China's watching: Stop talking about default

Watch out, President Obama! China waiting for U.S. default. Photo: China / Associated Press

WASHINGTONOctober 8, 2013 – All this talk about default is very dangerous, even if it doesn’t happen.

What most people, including elected officials, do not understand is that the dollar is still the world’s reserve currency. This means that all the countries and international corporations in the world hold huge piles of American dollars in order to carry on international trade. 


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If the dollar were suddenly to lose reserve status, the United States of America would face catastrophic inflation. All the dollars that the Federal Reserve has been creating, at about $85 billion each month, would begin to be dumped right on our heads, and the dollar would become virtually worthless. A loaf of bread could cost $50, a basket of groceries could cost $500. Hyperinflation has happened to many nations, including post WWI Germany, France and Russia, and modern day Greece and Spain. 

This threat is not just wild speculation. China has openly criticized America for not being a trustworthy steward of the dollar.

More importantly, China has moved aggressively to replace the dollar with its yuan in all its many, many international trades, including those in Saudi Arabia, Russia, South Korea, Australia, and many other traditional U.S. trading partners. China, with vigorous support from Russia and reluctant support from the other mega-economies in Asia, especially India and Japan, is using treaties which require acceptance of payments in their currency, the yuan. In these transactions, China is making the yuan a viable alternative to the dollar. China has enormous leverage as the world’s largest customer, second only perhaps to the United States. What we have seen as currency manipulation, they view as conserving a sound currency against extraordinary competition from the dollar and the euro.   

The Chinese have increasingly widespread support. For example, the International Monetary Fund, though located in Washington D.C., has openly studied replacing the dollar with its Special Drawing Rights (SDR) as a currency, and has been pushing for SDR bonds as an alternative safe haven for investors. Currently, only the U.S. dollar, the Japanese yen, British pound, and the euro can be used to redeem SDRs, but this could change in view of the rise of China and the resurgence of Russia. In summary, there is much criticism of the dollar’s reserve status.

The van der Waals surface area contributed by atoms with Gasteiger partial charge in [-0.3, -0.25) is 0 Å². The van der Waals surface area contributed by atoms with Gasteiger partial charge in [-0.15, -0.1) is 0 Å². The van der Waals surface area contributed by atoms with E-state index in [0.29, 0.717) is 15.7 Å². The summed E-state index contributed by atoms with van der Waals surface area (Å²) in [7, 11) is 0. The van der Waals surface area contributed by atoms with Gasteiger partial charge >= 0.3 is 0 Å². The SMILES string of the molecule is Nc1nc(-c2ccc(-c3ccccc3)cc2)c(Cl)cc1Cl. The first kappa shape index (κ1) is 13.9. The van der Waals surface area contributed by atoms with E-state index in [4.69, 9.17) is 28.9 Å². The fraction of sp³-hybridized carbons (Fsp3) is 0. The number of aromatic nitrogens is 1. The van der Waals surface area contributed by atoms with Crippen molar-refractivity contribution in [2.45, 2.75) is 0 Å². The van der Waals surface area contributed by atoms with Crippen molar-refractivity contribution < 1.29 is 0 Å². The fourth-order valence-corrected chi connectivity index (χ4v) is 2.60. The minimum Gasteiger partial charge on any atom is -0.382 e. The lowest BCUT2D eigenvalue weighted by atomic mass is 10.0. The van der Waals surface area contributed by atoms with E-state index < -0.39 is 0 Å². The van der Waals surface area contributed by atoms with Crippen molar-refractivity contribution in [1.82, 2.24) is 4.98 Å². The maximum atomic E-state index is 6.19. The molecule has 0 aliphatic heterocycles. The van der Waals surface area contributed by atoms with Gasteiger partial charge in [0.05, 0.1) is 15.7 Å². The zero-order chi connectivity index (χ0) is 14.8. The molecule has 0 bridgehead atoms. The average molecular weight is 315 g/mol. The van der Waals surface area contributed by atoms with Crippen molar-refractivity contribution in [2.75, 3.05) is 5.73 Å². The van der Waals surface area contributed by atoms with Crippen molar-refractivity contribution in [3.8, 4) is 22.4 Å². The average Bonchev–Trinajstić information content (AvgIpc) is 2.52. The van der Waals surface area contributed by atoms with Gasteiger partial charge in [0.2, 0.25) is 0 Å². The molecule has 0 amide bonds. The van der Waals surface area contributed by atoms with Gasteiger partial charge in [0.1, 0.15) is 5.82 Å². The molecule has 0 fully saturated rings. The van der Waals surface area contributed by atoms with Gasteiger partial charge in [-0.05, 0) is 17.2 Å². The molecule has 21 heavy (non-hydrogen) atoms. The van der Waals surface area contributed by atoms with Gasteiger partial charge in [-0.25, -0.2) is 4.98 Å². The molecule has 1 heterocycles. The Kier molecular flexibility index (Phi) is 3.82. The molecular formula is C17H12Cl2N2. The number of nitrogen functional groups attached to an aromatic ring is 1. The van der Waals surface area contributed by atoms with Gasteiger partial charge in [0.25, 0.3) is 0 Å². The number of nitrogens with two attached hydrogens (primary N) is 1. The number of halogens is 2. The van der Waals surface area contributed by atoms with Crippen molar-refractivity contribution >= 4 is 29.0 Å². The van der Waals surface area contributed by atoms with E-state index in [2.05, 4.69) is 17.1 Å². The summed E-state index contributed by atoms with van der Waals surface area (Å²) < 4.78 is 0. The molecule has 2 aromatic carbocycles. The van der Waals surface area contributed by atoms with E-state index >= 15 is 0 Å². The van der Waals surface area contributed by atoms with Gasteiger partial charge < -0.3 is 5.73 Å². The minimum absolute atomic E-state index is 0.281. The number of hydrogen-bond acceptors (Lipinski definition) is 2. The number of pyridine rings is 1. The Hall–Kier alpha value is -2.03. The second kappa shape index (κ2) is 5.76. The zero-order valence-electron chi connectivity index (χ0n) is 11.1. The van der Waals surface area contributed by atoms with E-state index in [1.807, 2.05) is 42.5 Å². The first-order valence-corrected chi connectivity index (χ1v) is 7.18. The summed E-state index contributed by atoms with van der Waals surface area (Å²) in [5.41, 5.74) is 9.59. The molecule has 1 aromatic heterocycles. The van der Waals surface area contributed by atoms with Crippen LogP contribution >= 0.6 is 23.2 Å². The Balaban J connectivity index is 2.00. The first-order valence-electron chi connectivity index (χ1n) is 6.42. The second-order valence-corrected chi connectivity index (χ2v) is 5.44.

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The basic argument against the United States is that we have abused our privileged status. No other country in the world can print money to finance its deficits. Opponents point out that the U.S. has been living beyond its means for two generations by running up deficits that are paid for with inflated dollars. The only reason the U.S. has been able to do this is because the international community has had to accept the American dollars in order to do business; they had no choice. With the decline of the British pound sterling, which was completed in the mid-1970s, no other currency existed which was acceptable as the reserve standard.

These complaints against America are made all the more credible when the world hears the U.S. President warning Congress of the dire consequences of U.S. default on its bond obligations. This behavior sends chills down the spines of the world trade players. Americans can argue about who is responsible for the current stalemate, but the world hears only the President. For the most part, they don’t even know who Harry Reid and John Boehner are. 

It is inexplicable why a sitting President would engage in such dangerous scare tactics. It has never been done before. The American people expect the president to be the peacemaker, not the troublemaker.  Is he simply ignorant of the possible consequences of his rhetoric? If so, it constitutes culpable ignorance. Is he cynically prolonging and exacerbating the current struggle for partisan political reasons? None of us wants to believe that.

Whatever the reasons, the damage to the fragile dollar is serious and growing as the rhetoric escalates.  If our opponents prevail in replacing the dollar as the world’s reserve currency, the consequences to the country would be grave indeed. 


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Lawrence J. Fedewa

Lawrence J. Fedewa is author, publisher, and speaker, he has addressed international audiences on both technical issues and events of the day. He is also a Contributing Editor for “A Line of Sight" magazine.

Lawrence J. Fedewa has worked with railroads, less-developed countries, and labor unions as a management consultant, and with professors, managers, politicians, and teachers. 

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